(Simen is the creator of Playing Lean, the board game about Lean Startup that is now live on Kickstarter. He’s the CEO of Iterate, a Norwegian consultancy that specialises in Lean Startup. I reached out to him to chat about his approach to teaching Lean. You can find him on Twitter and Linkedin.)
Q: How did the idea of teaching Lean Startup through a board game come up?
A: Two years ago I set up a Kanban workshop for a customer. We used the getKanban board game, and it was a great success. People were really enthusiastic about a pretty dry concept and the lessons seemed to stick afterwards. At the same time, we were having frustrations with a Lean Startup consulting gig for another customer. We would hold workshops and classroom trainings, but behaviour was slow to change afterwards. What if there was a board game to teach Lean Startup too? I Googled it quickly and saw that there was none: We would have to make it ourselves.
Q: What was the customer discovery process like for Playing Lean?
A: I started out by sketching out some ideas and “playtesting” them with a colleague during a slow summer month. After a while I had a game that seemed to be working, so I decided to put up a workshop at an internal Iterate conference. I was amazed to see how engaged people were with my very low quality prototype. Teams were discussing strategies for winning the market and had a lot of fun.
Then I set up a workshop at an agile conference. I had the same experience again, players got into the game and had a good time. More importantly, they were drawing good lessons from the game play. Quotes like “I guess we should have tested this feature with our customers before building it” from people without knowledge of Lean Startup made me smile.
Customer Validation at Oslo Agile 2013
Even though we have made a lot of more formal tests later, I think that test was the first real validation for me.
Tristan, Tore and myself play testing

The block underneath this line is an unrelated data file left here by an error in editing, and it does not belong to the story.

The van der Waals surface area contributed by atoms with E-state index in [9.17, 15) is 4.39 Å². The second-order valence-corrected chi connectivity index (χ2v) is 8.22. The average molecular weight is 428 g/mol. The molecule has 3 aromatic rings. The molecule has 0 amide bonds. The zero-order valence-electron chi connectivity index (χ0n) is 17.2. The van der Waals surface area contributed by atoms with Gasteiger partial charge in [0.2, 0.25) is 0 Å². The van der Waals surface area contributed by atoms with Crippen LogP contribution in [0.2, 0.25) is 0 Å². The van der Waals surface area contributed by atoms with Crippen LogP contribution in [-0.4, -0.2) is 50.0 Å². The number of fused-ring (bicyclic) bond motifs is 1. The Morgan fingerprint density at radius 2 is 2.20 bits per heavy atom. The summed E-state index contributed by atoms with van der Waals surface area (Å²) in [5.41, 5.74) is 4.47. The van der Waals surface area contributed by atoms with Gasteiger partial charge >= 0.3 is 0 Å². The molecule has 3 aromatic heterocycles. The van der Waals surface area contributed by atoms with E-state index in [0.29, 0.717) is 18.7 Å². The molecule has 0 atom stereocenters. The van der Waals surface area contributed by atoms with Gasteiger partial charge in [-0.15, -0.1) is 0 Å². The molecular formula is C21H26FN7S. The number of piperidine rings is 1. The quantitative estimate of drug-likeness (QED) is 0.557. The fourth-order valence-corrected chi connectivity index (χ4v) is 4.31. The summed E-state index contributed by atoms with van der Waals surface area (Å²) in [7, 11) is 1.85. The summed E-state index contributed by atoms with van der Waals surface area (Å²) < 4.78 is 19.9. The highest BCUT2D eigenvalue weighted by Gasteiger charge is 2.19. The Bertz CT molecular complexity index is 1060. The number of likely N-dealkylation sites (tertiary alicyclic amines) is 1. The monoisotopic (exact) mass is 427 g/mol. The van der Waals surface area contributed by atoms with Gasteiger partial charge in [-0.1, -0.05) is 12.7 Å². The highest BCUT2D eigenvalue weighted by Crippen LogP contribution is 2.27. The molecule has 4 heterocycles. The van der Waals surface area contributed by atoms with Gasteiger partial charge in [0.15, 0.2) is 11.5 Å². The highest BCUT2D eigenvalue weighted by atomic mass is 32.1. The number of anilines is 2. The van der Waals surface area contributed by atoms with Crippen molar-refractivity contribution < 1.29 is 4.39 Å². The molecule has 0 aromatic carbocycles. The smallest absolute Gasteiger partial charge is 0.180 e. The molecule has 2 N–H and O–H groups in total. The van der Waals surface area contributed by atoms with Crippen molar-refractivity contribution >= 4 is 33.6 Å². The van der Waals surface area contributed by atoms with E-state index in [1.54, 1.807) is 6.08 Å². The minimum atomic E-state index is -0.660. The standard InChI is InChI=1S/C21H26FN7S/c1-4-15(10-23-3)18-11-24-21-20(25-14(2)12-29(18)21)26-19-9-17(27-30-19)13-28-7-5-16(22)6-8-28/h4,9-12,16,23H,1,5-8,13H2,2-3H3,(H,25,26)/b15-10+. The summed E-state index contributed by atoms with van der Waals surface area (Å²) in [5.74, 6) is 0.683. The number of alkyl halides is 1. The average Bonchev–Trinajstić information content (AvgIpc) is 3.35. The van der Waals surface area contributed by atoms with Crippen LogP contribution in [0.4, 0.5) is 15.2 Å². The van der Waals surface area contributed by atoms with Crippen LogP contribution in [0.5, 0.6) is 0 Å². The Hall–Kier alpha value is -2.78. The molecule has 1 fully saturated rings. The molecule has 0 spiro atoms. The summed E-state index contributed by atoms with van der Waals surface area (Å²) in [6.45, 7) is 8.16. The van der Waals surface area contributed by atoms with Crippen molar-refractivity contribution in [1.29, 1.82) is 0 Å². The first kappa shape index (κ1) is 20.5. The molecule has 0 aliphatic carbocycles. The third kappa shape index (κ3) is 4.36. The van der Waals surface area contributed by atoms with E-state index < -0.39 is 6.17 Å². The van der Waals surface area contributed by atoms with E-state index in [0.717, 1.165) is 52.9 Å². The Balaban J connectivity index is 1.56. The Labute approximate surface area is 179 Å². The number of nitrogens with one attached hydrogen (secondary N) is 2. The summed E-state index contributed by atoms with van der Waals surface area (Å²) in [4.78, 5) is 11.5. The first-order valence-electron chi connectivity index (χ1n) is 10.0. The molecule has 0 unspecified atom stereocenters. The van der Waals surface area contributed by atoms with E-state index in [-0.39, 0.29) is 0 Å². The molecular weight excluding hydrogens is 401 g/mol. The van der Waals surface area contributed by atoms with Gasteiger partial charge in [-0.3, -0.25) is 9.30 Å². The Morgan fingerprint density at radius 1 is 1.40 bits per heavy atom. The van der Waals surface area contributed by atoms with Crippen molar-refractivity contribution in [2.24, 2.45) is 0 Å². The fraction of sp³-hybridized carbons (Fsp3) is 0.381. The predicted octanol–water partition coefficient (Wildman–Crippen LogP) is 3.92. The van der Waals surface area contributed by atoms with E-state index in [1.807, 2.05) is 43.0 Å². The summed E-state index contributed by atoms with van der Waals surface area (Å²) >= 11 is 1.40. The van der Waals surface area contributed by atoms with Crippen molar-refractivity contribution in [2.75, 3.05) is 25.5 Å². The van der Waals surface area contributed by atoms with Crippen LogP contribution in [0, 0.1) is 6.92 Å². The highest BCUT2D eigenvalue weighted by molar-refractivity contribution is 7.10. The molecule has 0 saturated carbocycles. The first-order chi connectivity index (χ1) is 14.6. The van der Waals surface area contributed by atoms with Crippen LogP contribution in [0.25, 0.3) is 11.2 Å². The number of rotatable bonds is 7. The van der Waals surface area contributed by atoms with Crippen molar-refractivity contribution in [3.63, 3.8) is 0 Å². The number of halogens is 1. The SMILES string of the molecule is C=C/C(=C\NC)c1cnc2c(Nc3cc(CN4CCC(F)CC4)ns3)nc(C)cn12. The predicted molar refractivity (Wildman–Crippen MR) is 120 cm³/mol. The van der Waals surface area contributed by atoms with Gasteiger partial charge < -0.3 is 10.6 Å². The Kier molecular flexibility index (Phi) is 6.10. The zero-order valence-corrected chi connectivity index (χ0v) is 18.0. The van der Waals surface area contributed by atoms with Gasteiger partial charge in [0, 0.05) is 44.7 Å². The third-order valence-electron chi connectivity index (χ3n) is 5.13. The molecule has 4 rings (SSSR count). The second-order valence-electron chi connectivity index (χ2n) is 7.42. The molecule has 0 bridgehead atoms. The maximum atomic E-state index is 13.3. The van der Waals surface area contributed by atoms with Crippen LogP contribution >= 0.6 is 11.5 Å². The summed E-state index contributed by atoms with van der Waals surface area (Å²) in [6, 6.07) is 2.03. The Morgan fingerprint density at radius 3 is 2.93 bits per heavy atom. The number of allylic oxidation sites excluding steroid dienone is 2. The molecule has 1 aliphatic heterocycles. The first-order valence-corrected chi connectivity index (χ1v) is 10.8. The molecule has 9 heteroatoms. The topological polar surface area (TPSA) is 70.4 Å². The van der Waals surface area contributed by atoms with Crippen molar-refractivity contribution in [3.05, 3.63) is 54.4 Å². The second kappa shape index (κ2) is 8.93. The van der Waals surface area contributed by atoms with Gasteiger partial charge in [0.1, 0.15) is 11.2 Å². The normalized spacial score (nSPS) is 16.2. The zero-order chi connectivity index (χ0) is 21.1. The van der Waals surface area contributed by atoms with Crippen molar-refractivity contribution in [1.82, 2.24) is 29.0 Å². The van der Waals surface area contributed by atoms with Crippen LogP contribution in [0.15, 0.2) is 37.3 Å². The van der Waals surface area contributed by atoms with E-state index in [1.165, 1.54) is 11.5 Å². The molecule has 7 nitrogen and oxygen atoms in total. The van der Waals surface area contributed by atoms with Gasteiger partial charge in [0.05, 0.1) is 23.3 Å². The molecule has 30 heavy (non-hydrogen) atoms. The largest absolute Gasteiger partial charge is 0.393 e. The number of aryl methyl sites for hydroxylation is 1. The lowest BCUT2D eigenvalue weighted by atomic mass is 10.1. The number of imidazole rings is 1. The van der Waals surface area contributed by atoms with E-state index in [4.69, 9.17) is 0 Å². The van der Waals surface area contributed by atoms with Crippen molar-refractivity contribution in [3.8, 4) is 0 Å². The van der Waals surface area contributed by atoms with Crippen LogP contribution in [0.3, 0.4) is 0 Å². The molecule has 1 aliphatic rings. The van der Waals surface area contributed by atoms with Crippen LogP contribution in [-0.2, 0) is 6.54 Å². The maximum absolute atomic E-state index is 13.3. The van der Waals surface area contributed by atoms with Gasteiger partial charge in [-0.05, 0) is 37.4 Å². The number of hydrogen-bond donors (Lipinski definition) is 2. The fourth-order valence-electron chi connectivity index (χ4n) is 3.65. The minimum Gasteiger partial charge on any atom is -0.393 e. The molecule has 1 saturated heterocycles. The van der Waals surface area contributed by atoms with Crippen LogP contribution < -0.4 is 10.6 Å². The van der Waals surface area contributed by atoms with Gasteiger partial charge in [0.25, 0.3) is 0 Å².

Q: What does a typical session of Playing Lean look like?
A: Players take the part of a social media startup: Friendster, MySpace, Facebook and Twitter to be precise. They do experiments to learn about their potential customers. Once they decide that they have enough knowledge of their early adopters, they start building their products and acquiring customers. As they build, measure, and learn, they race to get to the early majority market before their competitors do.
A good game session will first see people understanding the game quickly. Just having a quick overview of the rules and then starting to play is the way to go. After a short while teams get into important strategic decisions. Do they know enough about customers to build, or should they spend even more time doing experiments? The discussions are really valuable, they’re often right at the core of understanding Lean Startup.
Is another experiment required, or do you know what to build?
After a session we do retrospectives. What did you learn and what do you plan to do differently when you go back to work?
I recently had a lunch with a group of people who had tried the game a few weeks earlier. I was surprised and delighted to hear how the shared experience they had playing the game now had become a part of their vocabulary. Referencing the game, they were talking about how silly it would be to build something before you had done experiments before you got to know the customers. That’s not bad from a board game that takes 90 minutes to play!
Playing Lean: With illustrations by Nils Holger Pohl
Q: Where can people learn more about Playing Lean?